Cale Brown, Deputy Spokesperson
The United States has long been a global leader in combatting foreign bribery, and our efforts are a key pillar of U.S. anti-corruption efforts. Bribery hinders the clean and competitive functioning of the global economy, distorts markets, and raises the cost of doing business around the world.
To counter this crime, the United States works with the 44 member nations of the Working Group on Bribery of the Organization for Economic Cooperation and Development (OECD). U.S. leadership within the OECD Working Group has been instrumental in global efforts to fight bribery of foreign officials. An important part of this effort is leading by example.
Today, the Working Group issued its Phase 4 Report of the United States, which highlights the sustained and outstanding commitment of the United States to enforcing its foreign bribery laws and aiding the global fight against corruption. The report underscores the roles of the U.S. Departments of State, Justice, and Commerce, and the Securities and Exchange Commission in the effective enforcement of foreign bribery statutes through cooperation in investigating and prosecuting foreign bribery cases, and the deployment of resources and expertise to the issue.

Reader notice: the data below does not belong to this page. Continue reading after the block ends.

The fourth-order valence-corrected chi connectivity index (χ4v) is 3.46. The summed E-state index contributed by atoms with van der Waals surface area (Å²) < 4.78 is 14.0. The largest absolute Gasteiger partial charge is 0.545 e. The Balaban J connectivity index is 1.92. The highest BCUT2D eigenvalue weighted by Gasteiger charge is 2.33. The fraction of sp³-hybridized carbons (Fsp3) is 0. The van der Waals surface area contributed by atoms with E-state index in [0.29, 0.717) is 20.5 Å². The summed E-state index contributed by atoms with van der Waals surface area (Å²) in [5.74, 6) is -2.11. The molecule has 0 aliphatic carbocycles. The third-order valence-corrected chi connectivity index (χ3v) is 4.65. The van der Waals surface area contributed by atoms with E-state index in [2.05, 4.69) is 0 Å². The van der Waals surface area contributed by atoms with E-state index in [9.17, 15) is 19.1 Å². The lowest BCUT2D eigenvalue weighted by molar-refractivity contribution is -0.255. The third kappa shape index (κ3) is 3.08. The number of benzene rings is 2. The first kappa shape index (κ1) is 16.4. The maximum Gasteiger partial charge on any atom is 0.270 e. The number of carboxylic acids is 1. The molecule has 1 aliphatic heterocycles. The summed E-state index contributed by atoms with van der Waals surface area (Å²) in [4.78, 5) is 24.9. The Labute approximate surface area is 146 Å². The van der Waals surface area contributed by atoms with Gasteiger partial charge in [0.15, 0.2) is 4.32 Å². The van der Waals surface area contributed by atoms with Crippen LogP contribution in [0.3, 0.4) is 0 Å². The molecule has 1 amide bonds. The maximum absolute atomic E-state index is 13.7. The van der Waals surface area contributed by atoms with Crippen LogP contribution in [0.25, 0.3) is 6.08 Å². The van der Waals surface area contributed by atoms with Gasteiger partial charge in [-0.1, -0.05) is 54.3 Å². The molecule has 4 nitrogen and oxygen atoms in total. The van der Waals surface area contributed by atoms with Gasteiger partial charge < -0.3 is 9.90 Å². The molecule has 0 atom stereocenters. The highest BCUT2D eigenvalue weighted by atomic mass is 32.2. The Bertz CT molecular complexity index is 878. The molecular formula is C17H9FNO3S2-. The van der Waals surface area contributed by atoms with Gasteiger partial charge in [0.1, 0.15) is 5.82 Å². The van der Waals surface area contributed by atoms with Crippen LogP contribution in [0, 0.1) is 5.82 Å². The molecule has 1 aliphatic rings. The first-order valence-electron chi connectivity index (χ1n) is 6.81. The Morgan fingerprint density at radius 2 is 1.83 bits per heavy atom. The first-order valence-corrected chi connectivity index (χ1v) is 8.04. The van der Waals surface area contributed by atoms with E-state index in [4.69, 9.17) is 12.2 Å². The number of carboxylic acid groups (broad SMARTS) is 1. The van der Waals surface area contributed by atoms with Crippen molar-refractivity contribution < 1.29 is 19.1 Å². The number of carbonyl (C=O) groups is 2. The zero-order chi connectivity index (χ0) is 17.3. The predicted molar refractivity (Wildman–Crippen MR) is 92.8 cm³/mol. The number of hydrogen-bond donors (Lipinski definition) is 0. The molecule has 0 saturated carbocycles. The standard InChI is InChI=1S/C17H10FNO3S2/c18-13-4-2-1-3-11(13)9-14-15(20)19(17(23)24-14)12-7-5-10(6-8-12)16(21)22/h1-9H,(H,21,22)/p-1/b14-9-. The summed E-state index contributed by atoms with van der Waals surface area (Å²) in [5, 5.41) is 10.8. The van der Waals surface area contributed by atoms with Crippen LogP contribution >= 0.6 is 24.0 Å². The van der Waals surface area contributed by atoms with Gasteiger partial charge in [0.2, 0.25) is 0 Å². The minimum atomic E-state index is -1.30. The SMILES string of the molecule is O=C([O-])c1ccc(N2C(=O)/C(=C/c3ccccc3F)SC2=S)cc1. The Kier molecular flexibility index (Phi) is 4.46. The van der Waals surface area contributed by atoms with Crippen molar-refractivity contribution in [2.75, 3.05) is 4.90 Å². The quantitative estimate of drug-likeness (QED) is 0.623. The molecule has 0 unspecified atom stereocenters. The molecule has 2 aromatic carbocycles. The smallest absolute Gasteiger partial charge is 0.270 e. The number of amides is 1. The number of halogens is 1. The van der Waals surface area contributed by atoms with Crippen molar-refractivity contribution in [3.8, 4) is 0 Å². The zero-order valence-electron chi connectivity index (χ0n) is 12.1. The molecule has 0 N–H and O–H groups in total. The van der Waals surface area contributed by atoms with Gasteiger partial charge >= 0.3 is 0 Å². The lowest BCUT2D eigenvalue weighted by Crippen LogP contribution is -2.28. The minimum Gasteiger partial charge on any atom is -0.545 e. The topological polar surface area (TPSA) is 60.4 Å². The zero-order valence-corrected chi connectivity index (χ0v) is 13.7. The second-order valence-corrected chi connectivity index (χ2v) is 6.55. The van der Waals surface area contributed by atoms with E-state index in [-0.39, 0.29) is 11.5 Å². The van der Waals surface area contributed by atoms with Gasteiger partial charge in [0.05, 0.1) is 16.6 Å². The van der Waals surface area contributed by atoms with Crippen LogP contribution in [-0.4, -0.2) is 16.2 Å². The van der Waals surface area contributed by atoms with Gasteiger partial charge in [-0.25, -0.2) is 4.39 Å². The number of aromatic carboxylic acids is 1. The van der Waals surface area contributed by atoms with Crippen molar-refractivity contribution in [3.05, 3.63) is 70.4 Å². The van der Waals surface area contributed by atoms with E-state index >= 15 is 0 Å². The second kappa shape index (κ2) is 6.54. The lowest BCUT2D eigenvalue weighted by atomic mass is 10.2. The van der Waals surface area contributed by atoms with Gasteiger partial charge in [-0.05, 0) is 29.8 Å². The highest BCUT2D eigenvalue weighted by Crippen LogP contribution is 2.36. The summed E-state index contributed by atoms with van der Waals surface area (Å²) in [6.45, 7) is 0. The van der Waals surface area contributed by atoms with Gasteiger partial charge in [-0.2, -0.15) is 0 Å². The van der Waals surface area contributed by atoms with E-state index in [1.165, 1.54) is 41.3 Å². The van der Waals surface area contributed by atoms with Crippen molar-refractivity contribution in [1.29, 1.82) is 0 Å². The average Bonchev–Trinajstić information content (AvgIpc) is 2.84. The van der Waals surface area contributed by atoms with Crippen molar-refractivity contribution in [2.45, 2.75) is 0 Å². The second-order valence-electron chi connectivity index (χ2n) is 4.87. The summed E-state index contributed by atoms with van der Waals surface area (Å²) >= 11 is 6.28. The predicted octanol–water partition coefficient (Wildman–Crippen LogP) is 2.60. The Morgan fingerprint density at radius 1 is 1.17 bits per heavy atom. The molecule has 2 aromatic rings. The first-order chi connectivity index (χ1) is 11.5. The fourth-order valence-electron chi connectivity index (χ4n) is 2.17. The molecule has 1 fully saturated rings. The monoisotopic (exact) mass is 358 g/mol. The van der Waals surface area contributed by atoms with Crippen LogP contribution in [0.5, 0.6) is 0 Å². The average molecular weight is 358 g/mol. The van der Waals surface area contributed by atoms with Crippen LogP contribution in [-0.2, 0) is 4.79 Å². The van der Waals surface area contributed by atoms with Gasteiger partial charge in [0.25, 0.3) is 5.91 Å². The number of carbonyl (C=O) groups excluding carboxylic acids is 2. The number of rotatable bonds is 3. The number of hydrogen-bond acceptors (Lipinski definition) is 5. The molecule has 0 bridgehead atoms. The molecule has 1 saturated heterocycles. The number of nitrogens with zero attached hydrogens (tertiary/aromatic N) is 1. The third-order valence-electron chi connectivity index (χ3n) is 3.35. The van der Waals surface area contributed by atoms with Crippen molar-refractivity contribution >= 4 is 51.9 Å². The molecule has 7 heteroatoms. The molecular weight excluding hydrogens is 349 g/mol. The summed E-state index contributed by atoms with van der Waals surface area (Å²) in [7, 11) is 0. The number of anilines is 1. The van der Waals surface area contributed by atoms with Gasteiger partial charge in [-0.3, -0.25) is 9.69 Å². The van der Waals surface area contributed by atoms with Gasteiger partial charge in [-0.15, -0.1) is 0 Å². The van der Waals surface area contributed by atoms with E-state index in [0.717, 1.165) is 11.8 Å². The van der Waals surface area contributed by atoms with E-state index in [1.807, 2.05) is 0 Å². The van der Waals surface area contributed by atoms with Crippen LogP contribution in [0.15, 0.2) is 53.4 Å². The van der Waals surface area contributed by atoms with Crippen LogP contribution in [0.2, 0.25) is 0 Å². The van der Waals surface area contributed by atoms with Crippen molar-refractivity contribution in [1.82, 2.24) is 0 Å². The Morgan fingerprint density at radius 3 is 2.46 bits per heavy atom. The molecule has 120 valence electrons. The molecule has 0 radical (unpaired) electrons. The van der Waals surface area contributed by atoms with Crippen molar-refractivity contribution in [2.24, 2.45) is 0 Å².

The State Department’s Bureau of Economic and Business Affairs heads the U.S. delegation to the OECD Working Group on Bribery and coordinates interagency policy on leveling the playing field for U.S. business and improving governance by fighting bribery in international business. The United States encourages all governments, and in particular, Working Group members, to take additional action to combat foreign bribery though effective investigation and prosecution.
See the full report: http://www.oecd.org/daf/anti-bribery/unitedstates-oecdanti-briberyconvention.htm.